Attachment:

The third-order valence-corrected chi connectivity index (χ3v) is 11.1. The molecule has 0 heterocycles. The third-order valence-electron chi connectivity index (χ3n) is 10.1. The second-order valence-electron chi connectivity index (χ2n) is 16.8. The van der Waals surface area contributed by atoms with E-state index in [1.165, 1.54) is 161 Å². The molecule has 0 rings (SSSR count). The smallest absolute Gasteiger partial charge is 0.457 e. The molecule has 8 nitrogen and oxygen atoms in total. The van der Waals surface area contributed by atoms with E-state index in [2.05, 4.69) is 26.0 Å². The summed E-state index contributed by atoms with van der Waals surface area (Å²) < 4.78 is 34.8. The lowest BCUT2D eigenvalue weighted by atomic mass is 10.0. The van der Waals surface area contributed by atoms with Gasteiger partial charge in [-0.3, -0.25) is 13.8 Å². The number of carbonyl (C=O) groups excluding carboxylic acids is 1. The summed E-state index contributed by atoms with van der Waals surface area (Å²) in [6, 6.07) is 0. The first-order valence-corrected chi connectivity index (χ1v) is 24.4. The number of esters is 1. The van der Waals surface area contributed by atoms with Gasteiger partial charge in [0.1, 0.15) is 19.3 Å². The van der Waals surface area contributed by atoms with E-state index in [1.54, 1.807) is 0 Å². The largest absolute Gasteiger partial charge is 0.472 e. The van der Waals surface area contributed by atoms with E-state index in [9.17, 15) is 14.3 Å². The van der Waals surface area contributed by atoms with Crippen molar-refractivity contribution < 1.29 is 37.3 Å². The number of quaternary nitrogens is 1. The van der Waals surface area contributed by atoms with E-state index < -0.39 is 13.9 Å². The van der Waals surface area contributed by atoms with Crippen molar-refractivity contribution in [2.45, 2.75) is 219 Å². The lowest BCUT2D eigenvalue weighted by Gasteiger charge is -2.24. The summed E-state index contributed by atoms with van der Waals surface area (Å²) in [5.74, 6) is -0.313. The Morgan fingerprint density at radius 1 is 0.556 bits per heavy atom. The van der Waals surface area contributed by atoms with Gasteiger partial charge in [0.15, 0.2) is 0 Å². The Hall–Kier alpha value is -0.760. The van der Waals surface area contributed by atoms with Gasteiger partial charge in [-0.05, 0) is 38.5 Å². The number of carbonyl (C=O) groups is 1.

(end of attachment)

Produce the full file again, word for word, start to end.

The third-order valence-corrected chi connectivity index (χ3v) is 11.1. The molecule has 0 heterocycles. The third-order valence-electron chi connectivity index (χ3n) is 10.1. The second-order valence-electron chi connectivity index (χ2n) is 16.8. The van der Waals surface area contributed by atoms with E-state index in [1.165, 1.54) is 161 Å². The molecule has 0 rings (SSSR count). The smallest absolute Gasteiger partial charge is 0.457 e. The molecule has 8 nitrogen and oxygen atoms in total. The van der Waals surface area contributed by atoms with E-state index in [2.05, 4.69) is 26.0 Å². The summed E-state index contributed by atoms with van der Waals surface area (Å²) < 4.78 is 34.8. The lowest BCUT2D eigenvalue weighted by atomic mass is 10.0. The van der Waals surface area contributed by atoms with Gasteiger partial charge in [-0.3, -0.25) is 13.8 Å². The number of carbonyl (C=O) groups excluding carboxylic acids is 1. The summed E-state index contributed by atoms with van der Waals surface area (Å²) in [6, 6.07) is 0. The first-order valence-corrected chi connectivity index (χ1v) is 24.4. The number of esters is 1. The van der Waals surface area contributed by atoms with Gasteiger partial charge in [0.1, 0.15) is 19.3 Å². The van der Waals surface area contributed by atoms with E-state index in [1.54, 1.807) is 0 Å². The largest absolute Gasteiger partial charge is 0.472 e. The van der Waals surface area contributed by atoms with E-state index in [9.17, 15) is 14.3 Å². The van der Waals surface area contributed by atoms with Crippen molar-refractivity contribution < 1.29 is 37.3 Å². The number of quaternary nitrogens is 1. The van der Waals surface area contributed by atoms with E-state index < -0.39 is 13.9 Å². The van der Waals surface area contributed by atoms with Crippen molar-refractivity contribution in [2.45, 2.75) is 219 Å². The lowest BCUT2D eigenvalue weighted by Gasteiger charge is -2.24. The summed E-state index contributed by atoms with van der Waals surface area (Å²) in [5.74, 6) is -0.313. The Morgan fingerprint density at radius 1 is 0.556 bits per heavy atom. The van der Waals surface area contributed by atoms with Gasteiger partial charge in [0.15, 0.2) is 0 Å². The Hall–Kier alpha value is -0.760. The van der Waals surface area contributed by atoms with Gasteiger partial charge in [-0.05, 0) is 38.5 Å². The number of carbonyl (C=O) groups is 1.